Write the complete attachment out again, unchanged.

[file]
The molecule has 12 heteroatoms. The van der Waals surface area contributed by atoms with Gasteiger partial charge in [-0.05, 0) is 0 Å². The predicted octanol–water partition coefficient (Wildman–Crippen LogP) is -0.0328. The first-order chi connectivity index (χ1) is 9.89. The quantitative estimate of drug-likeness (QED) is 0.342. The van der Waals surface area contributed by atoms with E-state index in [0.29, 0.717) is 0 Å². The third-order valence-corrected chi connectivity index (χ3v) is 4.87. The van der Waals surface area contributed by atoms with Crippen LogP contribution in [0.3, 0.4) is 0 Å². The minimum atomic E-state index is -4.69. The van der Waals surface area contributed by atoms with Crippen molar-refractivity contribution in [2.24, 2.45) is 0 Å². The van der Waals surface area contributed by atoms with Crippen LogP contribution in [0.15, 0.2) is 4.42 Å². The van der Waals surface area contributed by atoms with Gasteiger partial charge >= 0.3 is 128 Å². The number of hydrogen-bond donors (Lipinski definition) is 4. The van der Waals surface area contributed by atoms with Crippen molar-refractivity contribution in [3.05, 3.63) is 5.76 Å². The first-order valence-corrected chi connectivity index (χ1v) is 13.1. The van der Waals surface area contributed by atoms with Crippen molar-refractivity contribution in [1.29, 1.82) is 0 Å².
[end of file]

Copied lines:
The molecule has 12 heteroatoms. The van der Waals surface area contributed by atoms with Gasteiger partial charge in [-0.05, 0) is 0 Å². The predicted octanol–water partition coefficient (Wildman–Crippen LogP) is -0.0328. The first-order chi connectivity index (χ1) is 9.89. The quantitative estimate of drug-likeness (QED) is 0.342. The van der Waals surface area contributed by atoms with E-state index in [0.29, 0.717) is 0 Å². The third-order valence-corrected chi connectivity index (χ3v) is 4.87. The van der Waals surface area contributed by atoms with Crippen LogP contribution in [0.3, 0.4) is 0 Å². The minimum atomic E-state index is -4.69. The van der Waals surface area contributed by atoms with Crippen molar-refractivity contribution in [2.24, 2.45) is 0 Å². The van der Waals surface area contributed by atoms with Crippen LogP contribution in [0.15, 0.2) is 4.42 Å². The van der Waals surface area contributed by atoms with Gasteiger partial charge >= 0.3 is 128 Å². The number of hydrogen-bond donors (Lipinski definition) is 4. The van der Waals surface area contributed by atoms with Crippen molar-refractivity contribution in [3.05, 3.63) is 5.76 Å². The first-order valence-corrected chi connectivity index (χ1v) is 13.1. The van der Waals surface area contributed by atoms with Crippen molar-refractivity contribution in [1.29, 1.82) is 0 Å².